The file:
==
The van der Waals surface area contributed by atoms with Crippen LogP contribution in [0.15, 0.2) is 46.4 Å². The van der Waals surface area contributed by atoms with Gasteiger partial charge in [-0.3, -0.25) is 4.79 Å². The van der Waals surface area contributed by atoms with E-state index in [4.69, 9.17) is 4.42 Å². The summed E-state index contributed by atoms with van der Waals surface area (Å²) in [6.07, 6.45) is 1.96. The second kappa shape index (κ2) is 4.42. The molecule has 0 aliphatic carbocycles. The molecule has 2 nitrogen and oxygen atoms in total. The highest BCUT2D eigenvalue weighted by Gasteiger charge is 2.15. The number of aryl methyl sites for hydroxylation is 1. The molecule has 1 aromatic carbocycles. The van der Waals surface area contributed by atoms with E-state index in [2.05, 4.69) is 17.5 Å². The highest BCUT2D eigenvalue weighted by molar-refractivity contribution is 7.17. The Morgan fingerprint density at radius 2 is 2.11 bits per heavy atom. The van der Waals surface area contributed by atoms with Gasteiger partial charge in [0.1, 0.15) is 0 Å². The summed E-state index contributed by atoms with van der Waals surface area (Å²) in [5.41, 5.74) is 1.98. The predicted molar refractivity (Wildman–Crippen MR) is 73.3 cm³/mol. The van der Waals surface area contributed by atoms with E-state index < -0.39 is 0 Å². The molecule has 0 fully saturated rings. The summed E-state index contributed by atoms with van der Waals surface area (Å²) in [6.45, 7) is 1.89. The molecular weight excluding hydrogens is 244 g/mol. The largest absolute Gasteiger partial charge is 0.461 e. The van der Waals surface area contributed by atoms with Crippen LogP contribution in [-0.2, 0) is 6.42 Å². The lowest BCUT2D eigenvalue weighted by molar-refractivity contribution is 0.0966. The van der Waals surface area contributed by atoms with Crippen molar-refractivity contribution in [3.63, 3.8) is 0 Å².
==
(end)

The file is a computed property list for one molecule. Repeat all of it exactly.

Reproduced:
The van der Waals surface area contributed by atoms with Crippen LogP contribution in [0.15, 0.2) is 46.4 Å². The van der Waals surface area contributed by atoms with Gasteiger partial charge in [-0.3, -0.25) is 4.79 Å². The van der Waals surface area contributed by atoms with E-state index in [4.69, 9.17) is 4.42 Å². The summed E-state index contributed by atoms with van der Waals surface area (Å²) in [6.07, 6.45) is 1.96. The second kappa shape index (κ2) is 4.42. The molecule has 0 aliphatic carbocycles. The molecule has 2 nitrogen and oxygen atoms in total. The highest BCUT2D eigenvalue weighted by Gasteiger charge is 2.15. The number of aryl methyl sites for hydroxylation is 1. The molecule has 1 aromatic carbocycles. The van der Waals surface area contributed by atoms with E-state index in [2.05, 4.69) is 17.5 Å². The highest BCUT2D eigenvalue weighted by molar-refractivity contribution is 7.17. The Morgan fingerprint density at radius 2 is 2.11 bits per heavy atom. The van der Waals surface area contributed by atoms with Gasteiger partial charge in [0.1, 0.15) is 0 Å². The summed E-state index contributed by atoms with van der Waals surface area (Å²) in [5.41, 5.74) is 1.98. The predicted molar refractivity (Wildman–Crippen MR) is 73.3 cm³/mol. The van der Waals surface area contributed by atoms with E-state index < -0.39 is 0 Å². The molecule has 0 fully saturated rings. The summed E-state index contributed by atoms with van der Waals surface area (Å²) in [6.45, 7) is 1.89. The molecular weight excluding hydrogens is 244 g/mol. The largest absolute Gasteiger partial charge is 0.461 e. The van der Waals surface area contributed by atoms with Crippen LogP contribution in [-0.2, 0) is 6.42 Å². The lowest BCUT2D eigenvalue weighted by molar-refractivity contribution is 0.0966. The van der Waals surface area contributed by atoms with Crippen molar-refractivity contribution in [3.63, 3.8) is 0 Å².